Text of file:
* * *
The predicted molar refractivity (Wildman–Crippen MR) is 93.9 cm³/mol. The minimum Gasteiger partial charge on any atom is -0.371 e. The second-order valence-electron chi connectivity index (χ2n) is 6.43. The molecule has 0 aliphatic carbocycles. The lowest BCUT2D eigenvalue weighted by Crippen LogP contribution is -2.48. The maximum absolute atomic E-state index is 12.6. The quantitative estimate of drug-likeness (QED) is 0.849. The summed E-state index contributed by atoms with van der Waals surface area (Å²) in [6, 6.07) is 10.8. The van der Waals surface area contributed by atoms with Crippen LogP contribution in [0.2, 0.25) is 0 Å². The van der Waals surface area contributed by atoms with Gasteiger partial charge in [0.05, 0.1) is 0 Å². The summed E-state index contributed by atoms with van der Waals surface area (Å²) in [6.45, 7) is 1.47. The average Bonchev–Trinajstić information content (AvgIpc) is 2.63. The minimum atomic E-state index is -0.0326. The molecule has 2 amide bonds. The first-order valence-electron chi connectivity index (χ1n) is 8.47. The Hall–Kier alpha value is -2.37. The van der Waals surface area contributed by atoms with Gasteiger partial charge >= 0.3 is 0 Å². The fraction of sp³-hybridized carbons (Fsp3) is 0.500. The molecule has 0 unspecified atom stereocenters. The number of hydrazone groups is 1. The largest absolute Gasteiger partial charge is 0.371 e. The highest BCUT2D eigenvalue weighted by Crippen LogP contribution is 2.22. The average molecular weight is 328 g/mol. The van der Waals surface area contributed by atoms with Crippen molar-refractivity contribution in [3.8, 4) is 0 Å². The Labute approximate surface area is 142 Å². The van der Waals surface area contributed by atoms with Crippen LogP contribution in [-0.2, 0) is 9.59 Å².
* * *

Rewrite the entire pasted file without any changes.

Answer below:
The predicted molar refractivity (Wildman–Crippen MR) is 93.9 cm³/mol. The minimum Gasteiger partial charge on any atom is -0.371 e. The second-order valence-electron chi connectivity index (χ2n) is 6.43. The molecule has 0 aliphatic carbocycles. The lowest BCUT2D eigenvalue weighted by Crippen LogP contribution is -2.48. The maximum absolute atomic E-state index is 12.6. The quantitative estimate of drug-likeness (QED) is 0.849. The summed E-state index contributed by atoms with van der Waals surface area (Å²) in [6, 6.07) is 10.8. The van der Waals surface area contributed by atoms with Crippen LogP contribution in [0.2, 0.25) is 0 Å². The van der Waals surface area contributed by atoms with Gasteiger partial charge in [0.05, 0.1) is 0 Å². The summed E-state index contributed by atoms with van der Waals surface area (Å²) in [6.45, 7) is 1.47. The average Bonchev–Trinajstić information content (AvgIpc) is 2.63. The minimum atomic E-state index is -0.0326. The molecule has 2 amide bonds. The first-order valence-electron chi connectivity index (χ1n) is 8.47. The Hall–Kier alpha value is -2.37. The van der Waals surface area contributed by atoms with Gasteiger partial charge >= 0.3 is 0 Å². The fraction of sp³-hybridized carbons (Fsp3) is 0.500. The molecule has 0 unspecified atom stereocenters. The number of hydrazone groups is 1. The largest absolute Gasteiger partial charge is 0.371 e. The highest BCUT2D eigenvalue weighted by Crippen LogP contribution is 2.22. The average molecular weight is 328 g/mol. The van der Waals surface area contributed by atoms with Crippen molar-refractivity contribution in [3.8, 4) is 0 Å². The Labute approximate surface area is 142 Å². The van der Waals surface area contributed by atoms with Crippen LogP contribution in [-0.2, 0) is 9.59 Å².